Principality of Iberia

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Principality of Iberia and Principate of Iberia (Georgian: ქართლის საერისმთავრო) are conventional terms to describe an early medieval aristocratic regime in Caucasian Georgia. It flourished in the period of interregnum between the sixth and ninth centuries, when the leading political authority was exercised by a succession of princes. The principate was established shortly after the Sassanid suppression of the local royal Chosroid Dynasty, around 580; it lasted until 888, when the kingship was restored by a member of the Bagrationi Dynasty. This polity was centered on the core region in what is now central and eastern Georgia known as Kartli to the natives and as Iberia to Classical and Byzantine authors. Its borders fluctuated greatly as the presiding princes of Iberia confronted the Persians, Byzantines, Khazars, Arabs, and the neighboring Caucasian rulers throughout this period.

The time of the principate was climacteric in the history of Georgia; the principate saw the final formation of the Georgian Christian church, the first flourishing of a literary tradition in the native language, the rise of the Georgian Bagratid family, and the beginning of cultural and political unification of various feudal enclaves, which would commingle in the Kingdom of Georgia by the early eleventh century.

History[edit]

When the king of a unified Iberia, Bakur III, died in 580, the Sassanid government of Persia seized on the opportunity to abolish the Iberian monarchy. The Iberian nobles acquiesced to this change without resistance, while the heirs of the royal house withdrew to their highland fortresses – the main Chosroid line in Kakheti, and the younger Guaramid branch in Klarjeti and Javakheti. However, the direct Persian control brought about heavy taxation and an energetic promotion of Zoroastrianism in a largely Christian country. Therefore, when the Eastern Roman emperor Maurice embarked upon a military campaign against Persia in 582, the Iberian nobles requested that he helped restore the monarchy. Maurice did respond, and, in 588, sent his protégé, Guaram I of the Guaramids, as a new ruler to Iberia. However, Guaram was not crowned as king, but recognized as a presiding prince and bestowed with the Eastern Roman title of curopalates. The Byzantine-Sassanid treaty of 591 confirmed this new rearrangement, but left Iberia divided into Roman- and Sassanid-dominated parts at the town of Tbilisi.[1]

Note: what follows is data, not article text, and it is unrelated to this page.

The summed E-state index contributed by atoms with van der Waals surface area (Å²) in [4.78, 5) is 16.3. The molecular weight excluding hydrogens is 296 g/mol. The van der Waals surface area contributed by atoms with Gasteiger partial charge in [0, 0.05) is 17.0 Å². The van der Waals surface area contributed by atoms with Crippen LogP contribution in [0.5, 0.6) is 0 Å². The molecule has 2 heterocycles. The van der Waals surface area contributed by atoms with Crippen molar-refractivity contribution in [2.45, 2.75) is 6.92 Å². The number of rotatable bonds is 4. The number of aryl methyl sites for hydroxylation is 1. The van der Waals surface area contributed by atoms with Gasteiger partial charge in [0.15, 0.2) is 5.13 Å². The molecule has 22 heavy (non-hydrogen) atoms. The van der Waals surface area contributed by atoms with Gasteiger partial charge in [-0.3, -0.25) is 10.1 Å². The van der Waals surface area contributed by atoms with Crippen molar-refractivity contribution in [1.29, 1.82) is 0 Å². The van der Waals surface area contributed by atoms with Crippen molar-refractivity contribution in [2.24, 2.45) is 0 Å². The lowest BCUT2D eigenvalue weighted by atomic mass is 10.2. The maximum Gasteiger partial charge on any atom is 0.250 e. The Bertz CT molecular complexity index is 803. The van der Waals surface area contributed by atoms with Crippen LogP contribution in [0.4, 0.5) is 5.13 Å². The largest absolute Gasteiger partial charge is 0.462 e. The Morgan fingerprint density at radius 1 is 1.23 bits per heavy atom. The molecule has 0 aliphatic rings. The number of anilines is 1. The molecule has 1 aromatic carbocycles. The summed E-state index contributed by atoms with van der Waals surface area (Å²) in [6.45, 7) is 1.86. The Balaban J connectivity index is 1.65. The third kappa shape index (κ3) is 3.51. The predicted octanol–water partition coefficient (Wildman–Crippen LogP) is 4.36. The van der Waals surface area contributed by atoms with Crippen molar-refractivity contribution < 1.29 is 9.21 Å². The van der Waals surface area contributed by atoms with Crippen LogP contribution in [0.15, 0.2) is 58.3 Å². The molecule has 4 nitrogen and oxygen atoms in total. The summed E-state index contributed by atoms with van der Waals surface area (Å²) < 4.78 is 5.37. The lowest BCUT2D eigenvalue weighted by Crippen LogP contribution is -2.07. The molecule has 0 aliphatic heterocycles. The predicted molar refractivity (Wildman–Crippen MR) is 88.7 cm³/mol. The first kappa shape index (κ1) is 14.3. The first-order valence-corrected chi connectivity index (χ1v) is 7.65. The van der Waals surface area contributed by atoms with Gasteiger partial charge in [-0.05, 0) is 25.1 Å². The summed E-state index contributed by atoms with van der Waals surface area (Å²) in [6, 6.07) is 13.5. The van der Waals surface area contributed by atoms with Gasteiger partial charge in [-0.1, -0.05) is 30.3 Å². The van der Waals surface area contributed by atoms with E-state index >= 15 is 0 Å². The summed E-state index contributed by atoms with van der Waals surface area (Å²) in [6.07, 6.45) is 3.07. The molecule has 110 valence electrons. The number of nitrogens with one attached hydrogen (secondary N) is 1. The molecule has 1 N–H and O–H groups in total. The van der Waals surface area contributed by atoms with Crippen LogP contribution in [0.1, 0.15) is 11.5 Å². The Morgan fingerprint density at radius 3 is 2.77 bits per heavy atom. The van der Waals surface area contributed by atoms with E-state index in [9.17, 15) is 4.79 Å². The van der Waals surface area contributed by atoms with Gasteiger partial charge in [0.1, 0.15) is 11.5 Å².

Thus, the establishment of the principate marked the ascendancy of the dynastic aristocracy in Iberia, and was a compromise solution amid the Byzantine-Sassanid rivalry for the control of the Caucasus. The presiding princes of Iberia, as the leading local political authority, were to be confirmed and sanctioned by the court of Constantinople. They are variously entitled in Georgian sources, erist'avt'-mt'avari, eris-mt'avari, erist'avt'-erist'avi, or simply erist'avi (normally translated in English as "prince", "arch-duke", or "duke"). Most of them were additionally invested with various Roman/Byzantine titles. For example, eight out of the fourteen presiding princes held the dignity of curopalates, one of the highest in the Eastern Empire.[2] The medieval Georgian chronicles make it clear, however, that these princes, although they enjoyed the loyalty of the great nobles, were of limited capabilities since they "could not remove the dukes of Iberia from their duchies because they had charters from the Great King and from the Emperor confirming them in their duchies."[1]